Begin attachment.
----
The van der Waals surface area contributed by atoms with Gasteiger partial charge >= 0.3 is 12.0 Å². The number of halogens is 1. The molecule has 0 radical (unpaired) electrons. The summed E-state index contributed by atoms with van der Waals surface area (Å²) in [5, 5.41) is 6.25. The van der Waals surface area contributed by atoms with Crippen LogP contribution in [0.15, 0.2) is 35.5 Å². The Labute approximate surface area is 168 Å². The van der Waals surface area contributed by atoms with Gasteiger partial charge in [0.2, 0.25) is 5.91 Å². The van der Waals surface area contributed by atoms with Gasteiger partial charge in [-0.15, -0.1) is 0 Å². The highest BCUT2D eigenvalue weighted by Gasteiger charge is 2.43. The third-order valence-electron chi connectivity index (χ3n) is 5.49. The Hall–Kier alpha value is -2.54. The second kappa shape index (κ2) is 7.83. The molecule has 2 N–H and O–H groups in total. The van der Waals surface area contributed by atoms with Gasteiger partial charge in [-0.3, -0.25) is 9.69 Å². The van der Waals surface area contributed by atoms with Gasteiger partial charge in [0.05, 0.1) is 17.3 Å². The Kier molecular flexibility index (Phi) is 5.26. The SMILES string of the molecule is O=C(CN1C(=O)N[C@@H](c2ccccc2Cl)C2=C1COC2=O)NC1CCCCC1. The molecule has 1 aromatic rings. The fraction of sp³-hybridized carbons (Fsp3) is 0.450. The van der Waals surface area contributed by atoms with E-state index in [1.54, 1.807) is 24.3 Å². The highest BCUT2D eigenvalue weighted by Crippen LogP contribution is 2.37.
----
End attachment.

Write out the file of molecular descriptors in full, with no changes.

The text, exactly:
The van der Waals surface area contributed by atoms with Gasteiger partial charge >= 0.3 is 12.0 Å². The number of halogens is 1. The molecule has 0 radical (unpaired) electrons. The summed E-state index contributed by atoms with van der Waals surface area (Å²) in [5, 5.41) is 6.25. The van der Waals surface area contributed by atoms with Crippen LogP contribution in [0.15, 0.2) is 35.5 Å². The Labute approximate surface area is 168 Å². The van der Waals surface area contributed by atoms with Gasteiger partial charge in [0.2, 0.25) is 5.91 Å². The van der Waals surface area contributed by atoms with Gasteiger partial charge in [-0.15, -0.1) is 0 Å². The highest BCUT2D eigenvalue weighted by Gasteiger charge is 2.43. The third-order valence-electron chi connectivity index (χ3n) is 5.49. The Hall–Kier alpha value is -2.54. The second kappa shape index (κ2) is 7.83. The molecule has 2 N–H and O–H groups in total. The van der Waals surface area contributed by atoms with Gasteiger partial charge in [-0.3, -0.25) is 9.69 Å². The van der Waals surface area contributed by atoms with Gasteiger partial charge in [0.05, 0.1) is 17.3 Å². The Kier molecular flexibility index (Phi) is 5.26. The SMILES string of the molecule is O=C(CN1C(=O)N[C@@H](c2ccccc2Cl)C2=C1COC2=O)NC1CCCCC1. The molecule has 1 aromatic rings. The fraction of sp³-hybridized carbons (Fsp3) is 0.450. The van der Waals surface area contributed by atoms with E-state index in [1.54, 1.807) is 24.3 Å². The highest BCUT2D eigenvalue weighted by Crippen LogP contribution is 2.37.